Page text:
On the other hand, to phytoextract soils contaminated by lead, Ms Epelde opted for combining plants and chemistry, on the one hand using thistle (a plant of large dimensions) and, on the other, a chelating agent. She tested them with two chelating substances: EDTA and EDDS and concluded that, while EDTA is more effective for phytoextraction and less toxic for thistle plants, EDDS is less toxic for the soil microbian community and biodegrades rapidly.
In highly contaminated soils (zinc, cadmium and lead), Ms Epelde, instead of extraction, opted for stabilisation with grass crops, to this end using lolium perenne (ryegrass) and fertiliser. Particularly effective is cattle purine as it enhances the properties of the mining soils and reduces the toxicity of metals.
Finally, Ms Epelde combined three species of plants with different strategies for tolerance to metals, in order to see how they worked together. The three were thlaspi caerulescens (Alpine pennycress), rumex acetosa (sorrel) and festuca rubra (red fescue). It was shown that this technique has a great future. In fact, the thlaspi caerulescens causes the growth of the other two species and the rumex acetosa extracts more zinc when operating in conjunction with the thlaspi caerulescens.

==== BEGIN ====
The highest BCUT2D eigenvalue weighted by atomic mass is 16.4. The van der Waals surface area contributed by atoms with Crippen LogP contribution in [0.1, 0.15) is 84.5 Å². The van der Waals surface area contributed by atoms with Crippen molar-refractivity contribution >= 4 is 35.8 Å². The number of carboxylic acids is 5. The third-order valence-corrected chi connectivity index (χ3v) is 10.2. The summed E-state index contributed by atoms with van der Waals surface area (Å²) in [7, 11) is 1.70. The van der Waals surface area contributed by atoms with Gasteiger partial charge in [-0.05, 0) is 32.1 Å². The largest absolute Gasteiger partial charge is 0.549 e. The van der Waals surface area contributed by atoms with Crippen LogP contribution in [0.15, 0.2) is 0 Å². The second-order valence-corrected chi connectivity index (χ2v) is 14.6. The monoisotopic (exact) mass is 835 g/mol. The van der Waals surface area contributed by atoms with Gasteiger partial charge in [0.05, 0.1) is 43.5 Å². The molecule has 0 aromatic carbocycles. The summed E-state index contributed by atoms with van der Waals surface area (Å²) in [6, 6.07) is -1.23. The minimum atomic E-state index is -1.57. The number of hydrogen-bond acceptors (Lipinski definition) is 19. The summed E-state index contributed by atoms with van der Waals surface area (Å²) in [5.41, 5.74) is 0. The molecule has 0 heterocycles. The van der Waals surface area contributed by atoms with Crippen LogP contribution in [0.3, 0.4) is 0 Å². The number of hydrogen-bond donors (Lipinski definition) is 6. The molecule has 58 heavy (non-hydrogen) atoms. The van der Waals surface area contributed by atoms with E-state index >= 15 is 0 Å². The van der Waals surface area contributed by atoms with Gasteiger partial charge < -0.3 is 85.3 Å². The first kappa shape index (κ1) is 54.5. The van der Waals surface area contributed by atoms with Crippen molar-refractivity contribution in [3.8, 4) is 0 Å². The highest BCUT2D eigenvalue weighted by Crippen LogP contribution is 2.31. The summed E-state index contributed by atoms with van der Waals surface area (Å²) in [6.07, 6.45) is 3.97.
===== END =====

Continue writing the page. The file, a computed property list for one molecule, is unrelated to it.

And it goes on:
Microbiological properties as indicator
Ms Epelde has shown that microbiological properties are effective for measuring phytoremediation. Microbiological properties are bioindicators of great value, given their sensitivity, speed of response and comprehensive character.
Helped by this technique, she concluded that the key is phytoremediation plants, rather than phytoremediation itself. Just the presence of these plants improves the health of the soil and, moreover, does so in a very short time, through increase in activity and functionality of the microbian community in the soil. However, more time is needed for the phytoremediation to clean up the
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